CLASS OF 1981 | 2019 | ISSUE 2

This is Joanne sending greetings from Europe, where the pace of life is slower, and people really take time to enjoy the moment. Each year, this time, I have the privilege of accompanying my husband on his summer class to Augsburg and Bergamo. Every direction I look, I see people sitting: drinking a beer or sipping a glass of wine or maybe a summer cocktail; others are drinking coffee, eating cake or indulging in ice-cream—for no other reason than it’s a beautiful day! Some are with friends or family; others are alone, just savoring the moment. I think the Danish call it “hygge.” The trendy word these days in the U.S. seems to be “mindfulness” though I’ve yet to see it appear in this particular context. No matter what you call it, everyone looks a lot more relaxed and happierthan the average person you see on a U.S.street. So. . . I’m going to order an Aperol and enjoy the sunshine and atmosphere as I report on our classmates’most recent news. Cin-cin!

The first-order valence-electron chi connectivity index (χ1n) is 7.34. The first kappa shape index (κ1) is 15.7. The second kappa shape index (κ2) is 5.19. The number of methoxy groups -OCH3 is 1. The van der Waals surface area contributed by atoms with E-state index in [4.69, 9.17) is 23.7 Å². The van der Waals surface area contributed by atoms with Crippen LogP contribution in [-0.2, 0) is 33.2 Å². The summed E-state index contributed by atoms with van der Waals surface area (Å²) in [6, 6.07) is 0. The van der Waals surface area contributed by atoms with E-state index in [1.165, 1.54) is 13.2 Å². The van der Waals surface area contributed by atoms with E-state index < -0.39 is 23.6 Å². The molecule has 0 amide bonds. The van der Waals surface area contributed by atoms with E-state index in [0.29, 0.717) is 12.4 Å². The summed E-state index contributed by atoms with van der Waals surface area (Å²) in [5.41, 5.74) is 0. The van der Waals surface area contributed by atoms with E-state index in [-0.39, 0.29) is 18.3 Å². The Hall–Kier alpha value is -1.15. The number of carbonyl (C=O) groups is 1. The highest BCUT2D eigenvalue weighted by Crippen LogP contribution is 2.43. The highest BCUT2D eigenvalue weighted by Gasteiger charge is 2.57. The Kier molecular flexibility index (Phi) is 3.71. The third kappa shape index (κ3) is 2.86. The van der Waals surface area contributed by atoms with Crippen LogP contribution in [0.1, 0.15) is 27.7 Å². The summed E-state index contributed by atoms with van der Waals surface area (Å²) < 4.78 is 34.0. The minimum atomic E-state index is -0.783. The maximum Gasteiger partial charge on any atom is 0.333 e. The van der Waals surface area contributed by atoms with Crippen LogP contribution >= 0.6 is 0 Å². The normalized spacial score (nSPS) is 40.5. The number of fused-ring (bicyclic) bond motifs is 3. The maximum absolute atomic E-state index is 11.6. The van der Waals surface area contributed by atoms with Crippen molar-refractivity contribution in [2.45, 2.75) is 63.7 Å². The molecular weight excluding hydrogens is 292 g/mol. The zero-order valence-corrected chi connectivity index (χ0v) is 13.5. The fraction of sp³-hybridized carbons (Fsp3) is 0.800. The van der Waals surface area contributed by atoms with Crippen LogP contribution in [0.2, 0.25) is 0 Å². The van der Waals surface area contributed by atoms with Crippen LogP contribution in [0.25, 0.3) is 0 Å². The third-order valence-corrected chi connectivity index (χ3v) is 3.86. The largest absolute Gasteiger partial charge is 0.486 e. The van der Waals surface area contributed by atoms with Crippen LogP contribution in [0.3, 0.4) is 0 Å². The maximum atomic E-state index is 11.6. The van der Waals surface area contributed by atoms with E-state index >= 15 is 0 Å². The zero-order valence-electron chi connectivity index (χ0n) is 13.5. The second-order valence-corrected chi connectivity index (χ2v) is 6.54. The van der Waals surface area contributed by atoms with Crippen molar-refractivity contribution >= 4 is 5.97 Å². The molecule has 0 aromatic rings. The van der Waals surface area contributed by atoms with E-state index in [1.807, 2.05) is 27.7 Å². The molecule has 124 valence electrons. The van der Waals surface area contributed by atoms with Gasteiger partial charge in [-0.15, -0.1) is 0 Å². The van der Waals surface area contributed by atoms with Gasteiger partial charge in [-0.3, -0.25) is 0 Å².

This being 2019, the majority of our class will be celebrating a “big” birthday this year so happy birthday to you! I have already made the transition and frankly, I don’t think 60 has ever looked this good or productive or healthy. I have determined it shall be a year of celebration, of reachingout to old friends, and taking the time to appreciate those whom I love and cherish. Over the years, it has my and David‘s duty to report not just the good news regarding our classmates’ accomplishments, but also sharing the sad news of their deaths, reminding us as we enter a new decade that life is shorter than we ever imagined, more precious with each passing day, and to be taken advantage of at every opportunity.